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Feature Friday: Automotive
Posted by Sandra Osborn-Peters on 12/17/2021 9:45:00 AM
Automotive Pathway: Driving the Plane, Train, and Automobile
Are you interested in the automotive industry? Stafford County Public Schools (SCPS) has the perfect program to build your skills!
Open to high school students as early as the sophomore year. Students at any high school in Stafford have the opportunity to participate in an automotive program.
By completing an automotive pathway, students may earn an industry credential and have the opportunity to apply for job shadowing and internship with local automotive businesses. Programs are available in Automotive Technology and Auto Body Technology. These courses are taught by Automotive Service Excellence (ASE) Certified Instructors.
The Automotive Technology program is a 3-year program focusing on mastery of each task for entry-level job skills. Students will complete an application and a pre-test before being admitted to Automotive Technology I. In this one-credit course, students learn all aspects of repair, safety, and customer service by concentrating on the four primary ASE certified areas: brakes, steering and suspension, electrical/electronics, and light-duty vehicle repair. The Automotive Technology II course would be next in the program. Students will learn to repair cooling, brake, drive train, and suspension systems. Instruction is also given in adjusting and repairing individual components and systems such as radiators, transmission, and fuel injectors. Students will have the opportunity to apply for job shadowing and internships with local automotive businesses through the Automotive Youth Educational Systems (AYES) program. Automotive Technology III, is a more advanced course with required background in Automotive Technology II. In this two-credit course, students will continue to master skills related to suspension and steering, brakes, electrical/ electronic systems, and engine performance.
The Auto Body Technology program is also a 3-year program focusing on mastery of each task for entry-level job skills as a priority. Students will complete a pre-test before being admitted to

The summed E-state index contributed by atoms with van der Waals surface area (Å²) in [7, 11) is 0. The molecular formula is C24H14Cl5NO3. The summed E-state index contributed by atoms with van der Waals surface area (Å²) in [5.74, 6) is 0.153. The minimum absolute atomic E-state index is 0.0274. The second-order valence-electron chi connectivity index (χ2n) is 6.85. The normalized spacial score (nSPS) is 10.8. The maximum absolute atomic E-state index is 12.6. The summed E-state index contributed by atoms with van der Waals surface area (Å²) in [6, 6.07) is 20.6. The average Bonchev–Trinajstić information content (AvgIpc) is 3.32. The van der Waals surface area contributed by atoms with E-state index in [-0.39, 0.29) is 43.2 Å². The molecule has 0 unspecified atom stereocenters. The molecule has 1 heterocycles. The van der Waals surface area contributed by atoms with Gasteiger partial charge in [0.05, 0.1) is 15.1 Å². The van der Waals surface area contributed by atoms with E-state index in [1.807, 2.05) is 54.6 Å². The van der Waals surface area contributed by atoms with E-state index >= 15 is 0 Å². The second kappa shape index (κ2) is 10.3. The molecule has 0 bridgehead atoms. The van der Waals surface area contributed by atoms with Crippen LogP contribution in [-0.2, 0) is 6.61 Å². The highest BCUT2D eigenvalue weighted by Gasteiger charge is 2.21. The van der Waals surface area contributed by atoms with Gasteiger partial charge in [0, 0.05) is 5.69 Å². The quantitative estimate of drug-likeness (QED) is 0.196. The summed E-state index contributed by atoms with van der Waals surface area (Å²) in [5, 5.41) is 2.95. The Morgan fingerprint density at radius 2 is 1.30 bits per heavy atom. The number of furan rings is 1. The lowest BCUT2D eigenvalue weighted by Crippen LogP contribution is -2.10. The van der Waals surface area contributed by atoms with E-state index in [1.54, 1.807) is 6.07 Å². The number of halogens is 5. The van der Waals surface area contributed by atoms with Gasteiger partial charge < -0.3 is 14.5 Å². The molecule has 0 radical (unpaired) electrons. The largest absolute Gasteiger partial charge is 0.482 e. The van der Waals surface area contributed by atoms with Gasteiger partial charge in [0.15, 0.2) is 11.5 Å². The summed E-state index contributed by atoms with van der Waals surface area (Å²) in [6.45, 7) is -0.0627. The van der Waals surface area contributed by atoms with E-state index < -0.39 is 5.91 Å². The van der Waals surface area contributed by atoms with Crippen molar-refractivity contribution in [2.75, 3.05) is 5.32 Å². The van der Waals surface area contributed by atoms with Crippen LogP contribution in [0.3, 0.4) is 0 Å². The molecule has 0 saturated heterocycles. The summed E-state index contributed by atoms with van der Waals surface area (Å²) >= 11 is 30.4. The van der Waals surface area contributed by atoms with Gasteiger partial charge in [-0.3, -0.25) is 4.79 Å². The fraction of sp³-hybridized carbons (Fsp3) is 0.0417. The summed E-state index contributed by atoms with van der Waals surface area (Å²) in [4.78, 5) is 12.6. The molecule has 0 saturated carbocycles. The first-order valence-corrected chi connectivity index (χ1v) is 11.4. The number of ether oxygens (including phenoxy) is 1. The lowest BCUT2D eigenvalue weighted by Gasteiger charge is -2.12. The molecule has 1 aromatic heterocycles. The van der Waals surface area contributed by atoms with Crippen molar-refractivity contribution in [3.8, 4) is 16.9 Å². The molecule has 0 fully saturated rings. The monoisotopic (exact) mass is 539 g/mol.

Auto Body Technology I, as required by NATEF. The first course is Auto body Technology I- Collision and Repair, a two-credit course. Students are taught non-structural analysis, damage repair, and
welding. Students will understand the construction of the body and frame. While working with various tools and materials, using metal finishing and body filling techniques to prepare surfaces and repair panels, students learn automotive history, practice shop safety, gain career skills, and use custom techniques. Once students have required the background from the first course, then Auto Body Technology II- Painting and Refinishing course is next. Students are taught to repair, mask, and refinish auto body components and entire vehicles in the four-credit course. In addition, they use spray guns and personal safety equipment, apply undercoats and topcoats. Students continue to improve their skills in welding and body repair. The third course in this program is Auto Body Technology III- Collision and Repair and Painting and Refinishing.
Students further apply the tasks/competencies learned in Auto Body Technology I and II in this four-credit course. This course may also be used as a capstone course in which students may perfect their auto body skills and move toward employment in the industry. Students who complete this program sequence will be prepared to take and pass the respective ASE exam.
Students may continue developing their knowledge through a secondary education program or an internship. Students may also have the opportunity to work right after high school in the automotive industry.
If you would like more information about the automotive pathways, contact your school counselor for more information.